Early in 1775 Hon. Joel Linsley, from Woodbury, Conn., made a pitch on a tract which he occupied the remainder of his life. His first log cabin stood sixty or eighty rods east of the building now occupied by Charles Benedict, which he subsequently built. He was a surveyor and became a large land owner. At the organization of the town he was chosen town clerk, and afterwards repeatedly elected, with the exception of two years, until his death in 1818. He represented the town several years in the Legislature; was assistant judge and afterward chief judge of the County Court. His popularity was owing no less to his sociability than to his business energy and capability.
Douglass, James Marsh
The same year James Marsh Douglass, from Cornwall, Conn., pitched in the south part of the town on a lot afterwards occupied by Elias Douglass, and later still by Eli Stevens. He probably remained here most of the time until 1784, when he brought his family from Connecticut. He owned about five hundred acres in different lots in this vicinity, and apparently intended to have his sons settle about him. He died, however, in 1790, and the estate was divided among his sons.
John Douglass lived on the place now owned by C. and C. E. Ward; Colonel Benajah Douglass on the place where his son N. B. Douglass now lives. N B. Douglass and his three children, James, Maria, and Lilian, are the only descendants in town of James Marsh Douglass.
William Slade came from Washington, Conn., to Clarendon, Rutland county, about 1780, and three or four years later removed to Cornwall and made his pitch on the land now owned and occupied by John Towle, where he continued to reside until his death in 1826, at the age of seventy-three years. Being of vigorous and energetic nature and withal a born politician, he took an active part in the management of town affairs, and was sheriff of the county from 1810 to 1811. He was a soldier of the Revolution, and was for a time on board the Jersey prison ship. He was a firm supporter of Madison during the War of 1812. His house was the birth-place of the Rev. Henry H. Hudson, the Shakespearean critic and student.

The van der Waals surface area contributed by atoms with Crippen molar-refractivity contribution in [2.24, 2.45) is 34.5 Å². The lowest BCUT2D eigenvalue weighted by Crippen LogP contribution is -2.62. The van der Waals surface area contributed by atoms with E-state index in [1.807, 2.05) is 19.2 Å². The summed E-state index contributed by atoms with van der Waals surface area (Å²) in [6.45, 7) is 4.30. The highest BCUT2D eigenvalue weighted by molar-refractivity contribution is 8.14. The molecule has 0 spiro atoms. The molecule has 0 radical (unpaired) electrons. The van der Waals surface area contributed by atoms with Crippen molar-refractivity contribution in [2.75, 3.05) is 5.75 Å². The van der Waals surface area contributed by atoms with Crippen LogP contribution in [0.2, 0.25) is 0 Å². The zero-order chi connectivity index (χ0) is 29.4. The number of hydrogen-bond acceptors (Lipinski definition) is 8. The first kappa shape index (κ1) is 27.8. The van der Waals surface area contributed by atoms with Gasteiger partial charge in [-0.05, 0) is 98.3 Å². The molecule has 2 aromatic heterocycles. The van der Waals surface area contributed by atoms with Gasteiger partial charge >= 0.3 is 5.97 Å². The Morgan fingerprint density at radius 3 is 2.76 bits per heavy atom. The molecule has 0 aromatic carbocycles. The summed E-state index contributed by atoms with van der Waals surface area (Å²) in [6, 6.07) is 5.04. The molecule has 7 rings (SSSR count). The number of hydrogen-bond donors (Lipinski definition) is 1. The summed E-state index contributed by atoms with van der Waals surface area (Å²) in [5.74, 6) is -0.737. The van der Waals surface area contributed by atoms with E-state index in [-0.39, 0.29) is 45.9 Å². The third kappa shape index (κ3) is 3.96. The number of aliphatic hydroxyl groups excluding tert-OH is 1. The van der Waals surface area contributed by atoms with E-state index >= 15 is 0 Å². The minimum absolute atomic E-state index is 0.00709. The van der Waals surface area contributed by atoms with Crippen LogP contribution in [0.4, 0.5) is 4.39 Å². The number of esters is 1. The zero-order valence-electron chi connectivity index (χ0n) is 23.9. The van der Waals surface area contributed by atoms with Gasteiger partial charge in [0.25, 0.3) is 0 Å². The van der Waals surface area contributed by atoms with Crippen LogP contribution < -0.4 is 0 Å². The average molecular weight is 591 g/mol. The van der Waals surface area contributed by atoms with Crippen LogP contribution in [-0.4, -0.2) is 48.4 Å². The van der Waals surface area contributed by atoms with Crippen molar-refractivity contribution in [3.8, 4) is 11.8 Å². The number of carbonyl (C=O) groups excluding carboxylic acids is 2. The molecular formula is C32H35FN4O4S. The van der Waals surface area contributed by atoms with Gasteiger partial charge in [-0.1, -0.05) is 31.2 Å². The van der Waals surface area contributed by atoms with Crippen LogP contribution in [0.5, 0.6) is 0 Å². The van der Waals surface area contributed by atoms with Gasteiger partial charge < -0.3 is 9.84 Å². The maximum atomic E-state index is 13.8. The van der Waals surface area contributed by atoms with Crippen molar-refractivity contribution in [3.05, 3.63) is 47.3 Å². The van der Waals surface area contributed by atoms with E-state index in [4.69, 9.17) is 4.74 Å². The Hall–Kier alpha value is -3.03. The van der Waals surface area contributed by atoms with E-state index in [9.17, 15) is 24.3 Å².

James and Nathan Campbell settled in 1793 on a lot embraced in the well known Benjamin Stevens farm, and remained there, each in a log house, until 1793, when they sold to Benjamin Stevens and removed from town. Stevens came to Cornwall from Pittsford, Vt. He suffered a cruel imprisonment of three years’ duration at Quebec during the War of the Revolution. He died June 16, 1815, aged fifty-three years. The site occupied by James Campbell was afterwards the house of Dr. Solomon Foot, father of Hon. Solomon Foot, and Dr. Jonathan Foot, a sketch of whose lives will be found in the chapters devoted to their respective professions.